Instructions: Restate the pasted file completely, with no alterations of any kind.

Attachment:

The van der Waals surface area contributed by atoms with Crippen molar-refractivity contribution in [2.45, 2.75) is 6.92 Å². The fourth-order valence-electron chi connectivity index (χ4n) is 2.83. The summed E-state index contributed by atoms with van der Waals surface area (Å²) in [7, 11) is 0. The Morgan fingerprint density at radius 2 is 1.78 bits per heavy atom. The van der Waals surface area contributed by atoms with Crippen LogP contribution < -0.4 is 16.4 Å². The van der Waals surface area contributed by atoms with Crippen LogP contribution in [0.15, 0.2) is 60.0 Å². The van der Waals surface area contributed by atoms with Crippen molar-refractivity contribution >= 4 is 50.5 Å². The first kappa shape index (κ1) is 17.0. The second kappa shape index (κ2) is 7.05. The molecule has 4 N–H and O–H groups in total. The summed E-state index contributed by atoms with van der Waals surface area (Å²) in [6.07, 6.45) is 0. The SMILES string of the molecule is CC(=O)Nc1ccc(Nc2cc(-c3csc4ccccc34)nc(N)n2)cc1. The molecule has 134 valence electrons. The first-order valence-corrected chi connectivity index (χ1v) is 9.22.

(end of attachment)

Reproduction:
The van der Waals surface area contributed by atoms with Crippen molar-refractivity contribution in [2.45, 2.75) is 6.92 Å². The fourth-order valence-electron chi connectivity index (χ4n) is 2.83. The summed E-state index contributed by atoms with van der Waals surface area (Å²) in [7, 11) is 0. The Morgan fingerprint density at radius 2 is 1.78 bits per heavy atom. The van der Waals surface area contributed by atoms with Crippen LogP contribution < -0.4 is 16.4 Å². The van der Waals surface area contributed by atoms with Crippen LogP contribution in [0.15, 0.2) is 60.0 Å². The van der Waals surface area contributed by atoms with Crippen molar-refractivity contribution >= 4 is 50.5 Å². The first kappa shape index (κ1) is 17.0. The second kappa shape index (κ2) is 7.05. The molecule has 4 N–H and O–H groups in total. The summed E-state index contributed by atoms with van der Waals surface area (Å²) in [6.07, 6.45) is 0. The SMILES string of the molecule is CC(=O)Nc1ccc(Nc2cc(-c3csc4ccccc34)nc(N)n2)cc1. The molecule has 134 valence electrons. The first-order valence-corrected chi connectivity index (χ1v) is 9.22.